Imagine you’re an American auto executive in the 1980s, looking on in desperation as all the youthful and wealthy customers head almost solely to BMW showrooms for their sports-oriented sedans and coupes.
Now imagine you work at Ford, and you’ve decided to do something about it. By the way, you’re Bob Lutz right now.
It’s Merkur time.
The story began with the European market Ford Sierra, which was the company’s large-ish family car for the constrained confines of crowded Europe. Developed while Bob Lutz was in charge of Ford’s European arm, the smooth Sierra was a success as soon as it became available as replacement to the boxy Cortina in 1982.
Available in several body styles, the sporty version was the three-door liftback in XR4i trim. Mr. Lutz had Texas-sized ideas for this one, and set about convincing other Ford executives it should come to the United States. He was successful.
The Sierra would need to undergo a bit of alteration to meet federal regulations in the United States. Ford’s engineers had instructions to make the car U.S.-compliant, but to leave the Sierra’s character unchanged. Catalytic converters were added to the XR4i, as well as side impact protection beams. At the front and rear, bumpers were stretched to meet impact standards. While European Sierras gained their powered by a 2.8-liter Cologne V6, this engine was chucked for the American XR4. Instead, Ford used a 2.3-liter inline-four Lima engine, fitted with a turbocharger. That’s why the T was added to the badge on the back.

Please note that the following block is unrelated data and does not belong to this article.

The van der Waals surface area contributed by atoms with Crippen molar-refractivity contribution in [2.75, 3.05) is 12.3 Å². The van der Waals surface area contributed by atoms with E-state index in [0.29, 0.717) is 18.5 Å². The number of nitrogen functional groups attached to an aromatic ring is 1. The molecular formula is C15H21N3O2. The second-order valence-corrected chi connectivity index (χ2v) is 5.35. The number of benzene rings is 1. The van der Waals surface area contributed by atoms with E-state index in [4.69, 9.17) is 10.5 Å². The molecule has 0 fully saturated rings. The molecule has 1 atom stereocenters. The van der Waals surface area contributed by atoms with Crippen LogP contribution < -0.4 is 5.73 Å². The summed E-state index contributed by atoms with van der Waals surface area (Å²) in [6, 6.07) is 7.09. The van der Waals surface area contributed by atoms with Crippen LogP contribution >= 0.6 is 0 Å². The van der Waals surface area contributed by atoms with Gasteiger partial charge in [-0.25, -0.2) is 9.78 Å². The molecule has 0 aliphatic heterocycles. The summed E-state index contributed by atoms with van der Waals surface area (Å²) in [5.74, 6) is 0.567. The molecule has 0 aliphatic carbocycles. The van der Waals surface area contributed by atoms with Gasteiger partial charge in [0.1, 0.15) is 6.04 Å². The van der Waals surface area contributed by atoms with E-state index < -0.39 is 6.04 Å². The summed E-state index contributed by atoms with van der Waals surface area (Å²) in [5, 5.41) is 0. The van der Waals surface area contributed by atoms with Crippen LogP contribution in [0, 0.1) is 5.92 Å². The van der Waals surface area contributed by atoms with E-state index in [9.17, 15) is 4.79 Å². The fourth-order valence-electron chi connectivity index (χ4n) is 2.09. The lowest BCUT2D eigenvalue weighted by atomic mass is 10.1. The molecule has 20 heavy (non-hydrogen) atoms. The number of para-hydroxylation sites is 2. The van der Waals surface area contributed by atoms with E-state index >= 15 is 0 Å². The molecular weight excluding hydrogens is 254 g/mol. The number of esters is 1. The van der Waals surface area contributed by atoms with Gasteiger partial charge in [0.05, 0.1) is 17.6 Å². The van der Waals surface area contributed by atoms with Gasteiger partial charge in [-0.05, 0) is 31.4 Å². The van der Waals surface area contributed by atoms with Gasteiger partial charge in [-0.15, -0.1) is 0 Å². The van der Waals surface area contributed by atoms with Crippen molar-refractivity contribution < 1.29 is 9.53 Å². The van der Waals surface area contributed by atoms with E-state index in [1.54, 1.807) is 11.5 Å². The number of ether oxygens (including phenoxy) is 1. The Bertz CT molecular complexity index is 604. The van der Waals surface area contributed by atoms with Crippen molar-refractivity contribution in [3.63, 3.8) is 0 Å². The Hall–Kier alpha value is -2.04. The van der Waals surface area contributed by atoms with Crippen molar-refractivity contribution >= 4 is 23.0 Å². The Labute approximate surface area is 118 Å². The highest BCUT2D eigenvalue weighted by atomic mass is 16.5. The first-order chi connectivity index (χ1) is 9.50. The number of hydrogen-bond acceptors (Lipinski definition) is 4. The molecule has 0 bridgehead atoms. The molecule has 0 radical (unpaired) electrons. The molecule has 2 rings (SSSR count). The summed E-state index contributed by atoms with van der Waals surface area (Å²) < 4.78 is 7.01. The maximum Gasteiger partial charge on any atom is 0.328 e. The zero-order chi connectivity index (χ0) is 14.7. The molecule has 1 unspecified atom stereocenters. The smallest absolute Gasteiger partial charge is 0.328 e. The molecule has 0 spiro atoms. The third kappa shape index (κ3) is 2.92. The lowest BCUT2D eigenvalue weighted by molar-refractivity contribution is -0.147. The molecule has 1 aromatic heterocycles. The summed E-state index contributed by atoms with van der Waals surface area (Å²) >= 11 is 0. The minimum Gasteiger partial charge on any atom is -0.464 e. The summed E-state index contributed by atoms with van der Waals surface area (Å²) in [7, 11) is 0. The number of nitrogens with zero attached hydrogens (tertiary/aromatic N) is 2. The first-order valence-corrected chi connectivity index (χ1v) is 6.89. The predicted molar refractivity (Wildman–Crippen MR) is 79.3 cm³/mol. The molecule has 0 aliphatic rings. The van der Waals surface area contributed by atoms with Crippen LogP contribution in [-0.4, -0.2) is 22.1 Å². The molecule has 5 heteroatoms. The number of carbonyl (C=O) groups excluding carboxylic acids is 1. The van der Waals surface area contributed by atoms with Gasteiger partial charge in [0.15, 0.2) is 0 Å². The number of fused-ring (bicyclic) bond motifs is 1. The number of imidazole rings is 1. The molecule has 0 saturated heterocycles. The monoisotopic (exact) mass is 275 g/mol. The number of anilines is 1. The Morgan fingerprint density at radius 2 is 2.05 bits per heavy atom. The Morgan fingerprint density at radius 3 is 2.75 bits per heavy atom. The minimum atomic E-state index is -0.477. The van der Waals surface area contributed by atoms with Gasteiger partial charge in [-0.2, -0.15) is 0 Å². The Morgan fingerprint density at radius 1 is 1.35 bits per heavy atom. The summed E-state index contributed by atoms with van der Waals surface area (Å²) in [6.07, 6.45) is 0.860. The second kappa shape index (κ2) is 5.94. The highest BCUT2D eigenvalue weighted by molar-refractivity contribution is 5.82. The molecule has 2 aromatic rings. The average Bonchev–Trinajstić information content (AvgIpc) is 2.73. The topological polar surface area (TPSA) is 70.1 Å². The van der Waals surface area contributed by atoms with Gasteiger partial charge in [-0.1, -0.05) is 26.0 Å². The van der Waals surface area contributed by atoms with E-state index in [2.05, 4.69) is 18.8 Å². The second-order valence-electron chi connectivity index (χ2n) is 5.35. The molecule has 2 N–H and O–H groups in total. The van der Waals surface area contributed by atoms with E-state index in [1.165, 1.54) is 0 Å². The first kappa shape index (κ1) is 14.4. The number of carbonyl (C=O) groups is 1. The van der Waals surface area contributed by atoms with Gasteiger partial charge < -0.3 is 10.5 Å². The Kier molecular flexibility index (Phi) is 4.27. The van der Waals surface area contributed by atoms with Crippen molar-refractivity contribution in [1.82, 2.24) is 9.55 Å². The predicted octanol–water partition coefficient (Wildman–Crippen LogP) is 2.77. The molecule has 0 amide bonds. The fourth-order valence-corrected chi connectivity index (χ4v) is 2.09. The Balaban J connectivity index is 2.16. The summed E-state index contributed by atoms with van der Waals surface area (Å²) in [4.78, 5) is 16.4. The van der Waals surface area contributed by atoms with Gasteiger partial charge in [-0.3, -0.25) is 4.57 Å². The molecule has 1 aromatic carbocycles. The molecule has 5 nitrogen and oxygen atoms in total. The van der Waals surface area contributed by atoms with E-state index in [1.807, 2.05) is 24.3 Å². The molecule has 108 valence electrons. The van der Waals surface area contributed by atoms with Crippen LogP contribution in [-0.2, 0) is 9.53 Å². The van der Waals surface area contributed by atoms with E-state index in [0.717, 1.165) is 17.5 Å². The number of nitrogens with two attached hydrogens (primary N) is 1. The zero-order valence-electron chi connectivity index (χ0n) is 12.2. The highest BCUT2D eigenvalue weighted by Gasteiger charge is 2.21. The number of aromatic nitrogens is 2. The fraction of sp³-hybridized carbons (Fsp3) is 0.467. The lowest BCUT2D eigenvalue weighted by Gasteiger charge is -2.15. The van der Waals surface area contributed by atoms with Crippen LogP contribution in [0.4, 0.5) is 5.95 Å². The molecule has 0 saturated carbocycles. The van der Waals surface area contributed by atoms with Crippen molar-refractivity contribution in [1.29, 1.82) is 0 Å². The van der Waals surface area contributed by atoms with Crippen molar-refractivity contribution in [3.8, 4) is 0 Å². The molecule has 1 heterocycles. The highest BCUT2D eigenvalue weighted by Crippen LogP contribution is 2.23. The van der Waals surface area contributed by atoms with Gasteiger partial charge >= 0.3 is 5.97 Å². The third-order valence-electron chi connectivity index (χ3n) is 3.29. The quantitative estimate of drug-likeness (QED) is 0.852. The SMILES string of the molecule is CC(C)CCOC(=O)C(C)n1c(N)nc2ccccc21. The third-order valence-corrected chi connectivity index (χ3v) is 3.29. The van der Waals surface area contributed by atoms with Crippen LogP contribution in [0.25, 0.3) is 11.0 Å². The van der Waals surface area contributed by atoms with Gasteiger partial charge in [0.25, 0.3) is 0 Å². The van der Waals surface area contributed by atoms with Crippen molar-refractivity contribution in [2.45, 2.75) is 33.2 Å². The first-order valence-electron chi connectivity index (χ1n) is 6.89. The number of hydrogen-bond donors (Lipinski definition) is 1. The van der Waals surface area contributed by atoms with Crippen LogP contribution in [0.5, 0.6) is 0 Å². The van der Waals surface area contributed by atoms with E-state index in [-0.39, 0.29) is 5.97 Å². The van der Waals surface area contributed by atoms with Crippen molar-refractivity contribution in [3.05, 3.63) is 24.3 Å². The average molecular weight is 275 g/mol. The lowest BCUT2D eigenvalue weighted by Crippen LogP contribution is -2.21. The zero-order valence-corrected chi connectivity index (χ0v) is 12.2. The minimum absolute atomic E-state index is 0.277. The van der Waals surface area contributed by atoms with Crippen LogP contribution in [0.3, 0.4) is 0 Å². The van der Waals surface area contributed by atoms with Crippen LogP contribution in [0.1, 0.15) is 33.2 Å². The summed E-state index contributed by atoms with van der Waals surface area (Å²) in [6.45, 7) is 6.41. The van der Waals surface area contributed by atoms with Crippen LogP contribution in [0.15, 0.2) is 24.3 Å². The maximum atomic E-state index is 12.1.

All American-bound XR4Ti units were built at the Ford plant in Cologne, Germany.
Ford’s American CEO, Donald Petersen, mandated that this new, hot Sierra and its eventual Scorpio sibling (future Rare Rides) must not be sold with the common Blue Oval. Instead, the cars would be badged with a new name — Merkur. Say it out loud, “Mare-KOOR!” Select Lincoln-Mercury dealers would shift Merkur units, and 800 signed up for the task.
The XR4Ti not-Ford went on sale in 1985, and almost immediately failed to meet sales expectations. Customers largely continued to purchase the European cars they would’ve bought anyway, leaving Ford with a headache. The company also had to contend with an unfavorable exchange rate with the Deutschmark, as well as new safety regulations approaching at the end of the decade. The whole experiment was over after 1989. Sad!
Today’s Rare Ride is stunning in white over tan, featuring some choice lace alloys to complete the package. The original customer clearly chose luxury over driving enjoyment, selecting the automatic transmission option. That means the five-speed manual is gone, and the C3 three-speed auto from the Pinto is in its place. The sparkling white package is yours for $5,100.